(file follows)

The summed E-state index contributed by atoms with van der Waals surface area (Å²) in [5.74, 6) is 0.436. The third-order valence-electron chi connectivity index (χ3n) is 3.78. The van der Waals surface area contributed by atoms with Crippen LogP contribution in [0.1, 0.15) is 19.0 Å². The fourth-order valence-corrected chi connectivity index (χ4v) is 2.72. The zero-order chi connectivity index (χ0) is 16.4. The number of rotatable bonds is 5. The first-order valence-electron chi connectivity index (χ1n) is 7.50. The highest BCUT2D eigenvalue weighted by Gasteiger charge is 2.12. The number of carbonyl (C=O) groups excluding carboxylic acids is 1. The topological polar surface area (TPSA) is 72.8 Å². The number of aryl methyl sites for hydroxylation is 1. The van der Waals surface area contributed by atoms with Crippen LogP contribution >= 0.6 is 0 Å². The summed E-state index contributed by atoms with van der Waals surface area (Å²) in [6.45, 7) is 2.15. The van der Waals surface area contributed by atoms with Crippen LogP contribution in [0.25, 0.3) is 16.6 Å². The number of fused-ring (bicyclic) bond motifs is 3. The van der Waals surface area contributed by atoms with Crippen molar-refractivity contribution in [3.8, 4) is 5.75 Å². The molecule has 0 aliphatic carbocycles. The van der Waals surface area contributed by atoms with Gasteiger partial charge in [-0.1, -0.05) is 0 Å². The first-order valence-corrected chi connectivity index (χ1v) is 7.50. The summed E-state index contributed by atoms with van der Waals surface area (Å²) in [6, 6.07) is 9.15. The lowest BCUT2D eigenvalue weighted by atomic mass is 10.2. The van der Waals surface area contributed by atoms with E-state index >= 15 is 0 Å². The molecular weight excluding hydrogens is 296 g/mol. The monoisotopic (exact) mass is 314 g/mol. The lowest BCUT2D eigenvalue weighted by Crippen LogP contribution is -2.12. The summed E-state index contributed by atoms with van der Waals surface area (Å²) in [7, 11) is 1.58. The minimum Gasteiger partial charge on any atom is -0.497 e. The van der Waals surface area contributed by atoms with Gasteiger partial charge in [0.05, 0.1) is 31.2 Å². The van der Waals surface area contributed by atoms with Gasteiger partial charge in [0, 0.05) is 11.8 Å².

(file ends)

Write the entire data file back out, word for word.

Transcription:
The summed E-state index contributed by atoms with van der Waals surface area (Å²) in [5.74, 6) is 0.436. The third-order valence-electron chi connectivity index (χ3n) is 3.78. The van der Waals surface area contributed by atoms with Crippen LogP contribution in [0.1, 0.15) is 19.0 Å². The fourth-order valence-corrected chi connectivity index (χ4v) is 2.72. The zero-order chi connectivity index (χ0) is 16.4. The number of rotatable bonds is 5. The first-order valence-electron chi connectivity index (χ1n) is 7.50. The highest BCUT2D eigenvalue weighted by Gasteiger charge is 2.12. The number of carbonyl (C=O) groups excluding carboxylic acids is 1. The topological polar surface area (TPSA) is 72.8 Å². The number of aryl methyl sites for hydroxylation is 1. The van der Waals surface area contributed by atoms with Crippen LogP contribution >= 0.6 is 0 Å². The summed E-state index contributed by atoms with van der Waals surface area (Å²) in [6.45, 7) is 2.15. The van der Waals surface area contributed by atoms with Crippen LogP contribution in [0.25, 0.3) is 16.6 Å². The number of fused-ring (bicyclic) bond motifs is 3. The van der Waals surface area contributed by atoms with Crippen molar-refractivity contribution in [3.8, 4) is 5.75 Å². The molecule has 0 aliphatic carbocycles. The van der Waals surface area contributed by atoms with Gasteiger partial charge in [-0.1, -0.05) is 0 Å². The first-order valence-corrected chi connectivity index (χ1v) is 7.50. The summed E-state index contributed by atoms with van der Waals surface area (Å²) in [6, 6.07) is 9.15. The lowest BCUT2D eigenvalue weighted by atomic mass is 10.2. The van der Waals surface area contributed by atoms with E-state index >= 15 is 0 Å². The molecular weight excluding hydrogens is 296 g/mol. The monoisotopic (exact) mass is 314 g/mol. The lowest BCUT2D eigenvalue weighted by Crippen LogP contribution is -2.12. The summed E-state index contributed by atoms with van der Waals surface area (Å²) in [7, 11) is 1.58. The minimum Gasteiger partial charge on any atom is -0.497 e. The van der Waals surface area contributed by atoms with Gasteiger partial charge in [0.05, 0.1) is 31.2 Å². The van der Waals surface area contributed by atoms with Gasteiger partial charge in [0, 0.05) is 11.8 Å².